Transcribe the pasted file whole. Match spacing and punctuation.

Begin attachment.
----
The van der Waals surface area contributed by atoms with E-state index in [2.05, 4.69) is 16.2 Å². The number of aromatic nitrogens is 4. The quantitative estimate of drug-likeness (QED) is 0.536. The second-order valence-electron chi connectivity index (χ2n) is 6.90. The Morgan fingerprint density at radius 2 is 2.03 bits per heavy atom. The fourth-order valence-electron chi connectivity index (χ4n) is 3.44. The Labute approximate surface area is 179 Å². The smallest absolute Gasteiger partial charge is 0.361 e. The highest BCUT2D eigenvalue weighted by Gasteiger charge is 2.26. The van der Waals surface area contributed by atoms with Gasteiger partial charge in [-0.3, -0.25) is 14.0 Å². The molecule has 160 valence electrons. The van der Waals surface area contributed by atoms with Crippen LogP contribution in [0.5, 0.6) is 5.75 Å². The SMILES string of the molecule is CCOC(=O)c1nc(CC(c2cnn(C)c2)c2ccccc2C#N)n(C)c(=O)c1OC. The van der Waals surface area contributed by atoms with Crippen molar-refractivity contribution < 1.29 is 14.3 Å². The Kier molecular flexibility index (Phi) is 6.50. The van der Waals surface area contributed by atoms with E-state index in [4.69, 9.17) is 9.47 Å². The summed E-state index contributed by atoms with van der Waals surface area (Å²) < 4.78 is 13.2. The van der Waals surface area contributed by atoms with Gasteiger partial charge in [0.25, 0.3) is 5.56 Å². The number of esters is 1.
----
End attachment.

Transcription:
The van der Waals surface area contributed by atoms with E-state index in [2.05, 4.69) is 16.2 Å². The number of aromatic nitrogens is 4. The quantitative estimate of drug-likeness (QED) is 0.536. The second-order valence-electron chi connectivity index (χ2n) is 6.90. The Morgan fingerprint density at radius 2 is 2.03 bits per heavy atom. The fourth-order valence-electron chi connectivity index (χ4n) is 3.44. The Labute approximate surface area is 179 Å². The smallest absolute Gasteiger partial charge is 0.361 e. The highest BCUT2D eigenvalue weighted by Gasteiger charge is 2.26. The van der Waals surface area contributed by atoms with Gasteiger partial charge in [-0.3, -0.25) is 14.0 Å². The molecule has 160 valence electrons. The van der Waals surface area contributed by atoms with Crippen LogP contribution in [0.5, 0.6) is 5.75 Å². The SMILES string of the molecule is CCOC(=O)c1nc(CC(c2cnn(C)c2)c2ccccc2C#N)n(C)c(=O)c1OC. The van der Waals surface area contributed by atoms with Crippen molar-refractivity contribution < 1.29 is 14.3 Å². The Kier molecular flexibility index (Phi) is 6.50. The van der Waals surface area contributed by atoms with E-state index in [4.69, 9.17) is 9.47 Å². The summed E-state index contributed by atoms with van der Waals surface area (Å²) < 4.78 is 13.2. The van der Waals surface area contributed by atoms with Gasteiger partial charge in [0.25, 0.3) is 5.56 Å². The number of esters is 1.